The ruling by U.S. District Judge Mariana Pfaelzer in Los Angeles narrows the potential scope of claims by investors led by the Iowa Public Employees’ Retirement System.
According to Bank of America, in a November 4, 2010 order, the federal court ruled that the named plaintiffs in Maine State Retirement System v. Countrywide Financial Corporation, et al. have standing to sue only over offerings of mortgage-backed securities in which they actually purchased, and that the statute of limitations would be tolled only for offerings in which the named plaintiffs in a separate state court action (Luther v. Countrywide Home Loans Servicing LP, et al. – a case on which the Maine State plaintiffs relied for tolling purposes) had also purchased.
“Each MBS is backed by a pool of unique loans, and the representations made in the prospectus supplements accompanying the issuance of those securities are themselves unique,” the judge wrote. “Plaintiffs argue that they have standing to sue over any offering issued pursuant to a common registration statement. Plaintiffs are mistaken.”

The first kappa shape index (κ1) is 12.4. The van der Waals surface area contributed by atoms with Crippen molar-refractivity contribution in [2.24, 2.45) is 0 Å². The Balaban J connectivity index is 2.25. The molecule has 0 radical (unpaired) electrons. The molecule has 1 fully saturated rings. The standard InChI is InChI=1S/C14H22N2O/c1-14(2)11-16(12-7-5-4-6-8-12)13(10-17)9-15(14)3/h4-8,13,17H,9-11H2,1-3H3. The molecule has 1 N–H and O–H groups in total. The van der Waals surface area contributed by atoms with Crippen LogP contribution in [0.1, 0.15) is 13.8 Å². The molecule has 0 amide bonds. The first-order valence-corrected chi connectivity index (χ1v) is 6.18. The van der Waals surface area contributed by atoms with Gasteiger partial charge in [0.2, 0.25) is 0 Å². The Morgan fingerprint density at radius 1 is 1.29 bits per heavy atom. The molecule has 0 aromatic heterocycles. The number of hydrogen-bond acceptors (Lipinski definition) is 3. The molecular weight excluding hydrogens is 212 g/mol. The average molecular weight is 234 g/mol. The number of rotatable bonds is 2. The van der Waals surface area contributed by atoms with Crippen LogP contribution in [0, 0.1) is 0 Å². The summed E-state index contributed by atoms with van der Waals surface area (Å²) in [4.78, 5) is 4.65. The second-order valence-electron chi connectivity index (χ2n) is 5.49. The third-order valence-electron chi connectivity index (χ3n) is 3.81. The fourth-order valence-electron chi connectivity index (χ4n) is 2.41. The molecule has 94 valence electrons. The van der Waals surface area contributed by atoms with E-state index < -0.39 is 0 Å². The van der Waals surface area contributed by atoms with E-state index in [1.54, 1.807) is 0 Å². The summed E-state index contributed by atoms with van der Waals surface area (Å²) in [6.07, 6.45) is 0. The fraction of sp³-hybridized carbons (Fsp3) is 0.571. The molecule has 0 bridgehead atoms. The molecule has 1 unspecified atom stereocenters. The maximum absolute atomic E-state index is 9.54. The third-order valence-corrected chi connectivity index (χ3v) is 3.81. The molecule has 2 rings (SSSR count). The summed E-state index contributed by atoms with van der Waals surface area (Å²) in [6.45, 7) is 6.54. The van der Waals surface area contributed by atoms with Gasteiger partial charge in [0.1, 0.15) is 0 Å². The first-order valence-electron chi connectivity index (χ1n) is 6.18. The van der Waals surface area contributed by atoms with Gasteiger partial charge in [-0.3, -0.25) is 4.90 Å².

The Maine State plaintiffs were given thirty days to file a second amended complaint consistent with the Court’s November 4 order, and the court also said that it will address Countrywide’s other arguments for dismissal not addressed in its November 4 order when it considers any new complaint that is filed.
Bank of America, which bought Countrywide in July 2008, said the ruling means no more than 22 offerings, with a principal amount of $31 billion, could be covered in an amended complaint — down from an original 427 offerings, according to Reuters.
The January complaint sought to unwind the investors’ purchases of mortgages. It accused Countrywide and many underwriters of misrepresenting the risks of owning securities issued between January 2005 and November 2007.